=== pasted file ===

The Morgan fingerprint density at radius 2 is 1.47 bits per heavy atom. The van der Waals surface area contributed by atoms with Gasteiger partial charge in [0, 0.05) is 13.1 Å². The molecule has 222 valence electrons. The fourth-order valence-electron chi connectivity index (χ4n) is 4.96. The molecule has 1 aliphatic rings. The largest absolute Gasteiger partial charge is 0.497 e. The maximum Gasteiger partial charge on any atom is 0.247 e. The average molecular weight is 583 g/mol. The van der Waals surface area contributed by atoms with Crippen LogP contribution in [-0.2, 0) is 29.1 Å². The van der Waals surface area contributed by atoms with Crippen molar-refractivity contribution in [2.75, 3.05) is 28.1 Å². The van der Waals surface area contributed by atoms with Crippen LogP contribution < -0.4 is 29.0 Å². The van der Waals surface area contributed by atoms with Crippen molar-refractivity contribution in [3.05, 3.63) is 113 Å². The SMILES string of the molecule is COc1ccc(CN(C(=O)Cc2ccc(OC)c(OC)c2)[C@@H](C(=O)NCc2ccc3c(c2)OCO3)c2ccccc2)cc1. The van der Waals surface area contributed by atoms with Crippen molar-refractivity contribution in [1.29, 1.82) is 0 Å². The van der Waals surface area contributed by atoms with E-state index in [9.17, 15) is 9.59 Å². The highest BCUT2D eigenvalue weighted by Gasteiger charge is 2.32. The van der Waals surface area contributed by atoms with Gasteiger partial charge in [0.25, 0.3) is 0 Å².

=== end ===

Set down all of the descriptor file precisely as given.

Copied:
The Morgan fingerprint density at radius 2 is 1.47 bits per heavy atom. The van der Waals surface area contributed by atoms with Gasteiger partial charge in [0, 0.05) is 13.1 Å². The molecule has 222 valence electrons. The fourth-order valence-electron chi connectivity index (χ4n) is 4.96. The molecule has 1 aliphatic rings. The largest absolute Gasteiger partial charge is 0.497 e. The maximum Gasteiger partial charge on any atom is 0.247 e. The average molecular weight is 583 g/mol. The van der Waals surface area contributed by atoms with Crippen LogP contribution in [-0.2, 0) is 29.1 Å². The van der Waals surface area contributed by atoms with Crippen molar-refractivity contribution in [2.75, 3.05) is 28.1 Å². The van der Waals surface area contributed by atoms with Crippen LogP contribution < -0.4 is 29.0 Å². The van der Waals surface area contributed by atoms with Crippen molar-refractivity contribution in [3.05, 3.63) is 113 Å². The SMILES string of the molecule is COc1ccc(CN(C(=O)Cc2ccc(OC)c(OC)c2)[C@@H](C(=O)NCc2ccc3c(c2)OCO3)c2ccccc2)cc1. The van der Waals surface area contributed by atoms with Crippen molar-refractivity contribution in [1.29, 1.82) is 0 Å². The van der Waals surface area contributed by atoms with E-state index in [9.17, 15) is 9.59 Å². The highest BCUT2D eigenvalue weighted by Gasteiger charge is 2.32. The van der Waals surface area contributed by atoms with Gasteiger partial charge in [0.25, 0.3) is 0 Å².